A Landlord Who Is Being Sued For Banning Asian Tenants Insists He Isn't Racist
Fergus Wilson, who told an agency to stop allowing Indian and Pakistani tenants to live in his houses, told BuzzFeed News he is not racist, because he does rent to black people.
A millionaire landlord who is facing legal action for refusing to let Indian and Pakistani tenants live in his houses because he claims they leave behind a smell of curry at the end of their tenancy insists he's not racist, because he does allow black people to live in them.
Fergus Wilson, 70, who owns property across Kent worth an estimated £250 million, is being taken to court by the Equalities and Human Rights Commission, which argues that Wilson's tenant criteria is unlawful and has applied for an injunction against him.
In a brief statement on Wednesday, the commission's CEO, Rebecca Hilsenrath, said: "We have asked the court if it agrees with us that Mr Wilson’s lettings policy contains unlawful criteria and, if so, to issue an injunction. As this is now formal legal action we will release further information at a later date."
But a defiant Wilson told BuzzFeed News that he stood by the ban, denied that it was discriminatory, and said he had support from within the British Indian community.
"Well, that is my current policy, unless the court tells me I’m wrong. I will have to do what the court says," he said.
"The answer is that I don't believe it is discrimination. By the way, the Equalities Commission are not saying I’m racist – they make that particular point.
"I rent to black people, an awful lot of Gurkhas, an awful lot of eastern Europeans, but we don’t get many Indian and Pakistani people – we haven’t had an application for five years."
Wilson said very few Indian or Pakistani tenants had applied to live in his homes – the last was in 2012 – which he put down to these communities typically owning property.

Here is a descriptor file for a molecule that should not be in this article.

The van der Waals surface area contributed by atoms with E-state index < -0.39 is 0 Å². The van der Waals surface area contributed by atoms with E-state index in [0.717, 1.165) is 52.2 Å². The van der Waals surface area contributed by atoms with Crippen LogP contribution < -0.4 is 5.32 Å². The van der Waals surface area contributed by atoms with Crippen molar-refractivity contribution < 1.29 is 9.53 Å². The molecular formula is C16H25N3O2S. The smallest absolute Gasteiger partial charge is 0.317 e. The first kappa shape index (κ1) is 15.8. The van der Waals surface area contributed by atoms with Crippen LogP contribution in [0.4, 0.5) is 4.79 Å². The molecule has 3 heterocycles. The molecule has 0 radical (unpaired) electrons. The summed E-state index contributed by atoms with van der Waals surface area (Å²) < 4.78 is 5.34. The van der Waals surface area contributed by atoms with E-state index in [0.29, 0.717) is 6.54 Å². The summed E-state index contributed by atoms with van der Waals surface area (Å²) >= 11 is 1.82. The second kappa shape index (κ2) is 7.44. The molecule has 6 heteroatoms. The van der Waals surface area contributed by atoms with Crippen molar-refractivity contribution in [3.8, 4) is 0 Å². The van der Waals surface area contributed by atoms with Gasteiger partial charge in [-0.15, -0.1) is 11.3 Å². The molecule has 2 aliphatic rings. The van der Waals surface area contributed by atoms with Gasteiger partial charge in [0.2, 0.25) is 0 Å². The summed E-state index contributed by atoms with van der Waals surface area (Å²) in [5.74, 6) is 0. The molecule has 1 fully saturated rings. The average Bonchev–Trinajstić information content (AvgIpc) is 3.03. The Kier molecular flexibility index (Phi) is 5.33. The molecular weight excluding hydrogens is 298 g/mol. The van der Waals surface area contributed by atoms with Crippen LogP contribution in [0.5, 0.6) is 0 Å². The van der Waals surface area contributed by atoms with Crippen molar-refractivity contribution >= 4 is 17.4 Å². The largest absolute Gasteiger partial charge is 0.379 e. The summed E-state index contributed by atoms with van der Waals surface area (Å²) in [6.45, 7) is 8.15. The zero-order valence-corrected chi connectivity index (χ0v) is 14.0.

He said his opposition to people from these immigrant communities living in his houses was due to a lingering smell of spices causes by cooking Indian food – he cited a specific example some years ago in which he declined to buy a house for this reason.
But he made it clear there was a wider societal motive too: "I would say this to you: All this is going to do is put English people [off] who would have been invested to take poorer people off the housing register. Many of them are going to look at this [legal case] and say, 'Do I want the hassle? If an Indian person comes along and I’ve got to take them and I’ve got the problem afterwards of getting rid of the curry smell?'”
And when asked by BuzzFeed News whether he had considered that white British people can and often do cook Indian-style food, he responded: "Anybody could, but our experience is that we’ve never had this problem with English people."
He also disputed, despite the result of various polls, that chicken tikka masala is the UK's favourite dish.
“Well, they [surveys] say it, but I’ve seen contrary evidence. But it’s the issue of the curry smell. Even the Indian people and the Asian network say there is a problem with a smell at the end.
“Many Indian people on the internet have said, 'Unpalatable as it may be, what Mr Wilson has said is great.'"
His decision to ban Indian and Pakistani tenants emerged in March after The Sun revealed that he had outlined the change in a letter to a letting agency that manages some of his properties.
When the newspaper confronted him about it, he defended his position and said: "To be honest, we’re getting overloaded with coloured people."
Wilson has previously said that people on zero-hours contracts, single parents, and domestic abuse survivors – who he called "battered wives" – are also unwelcome.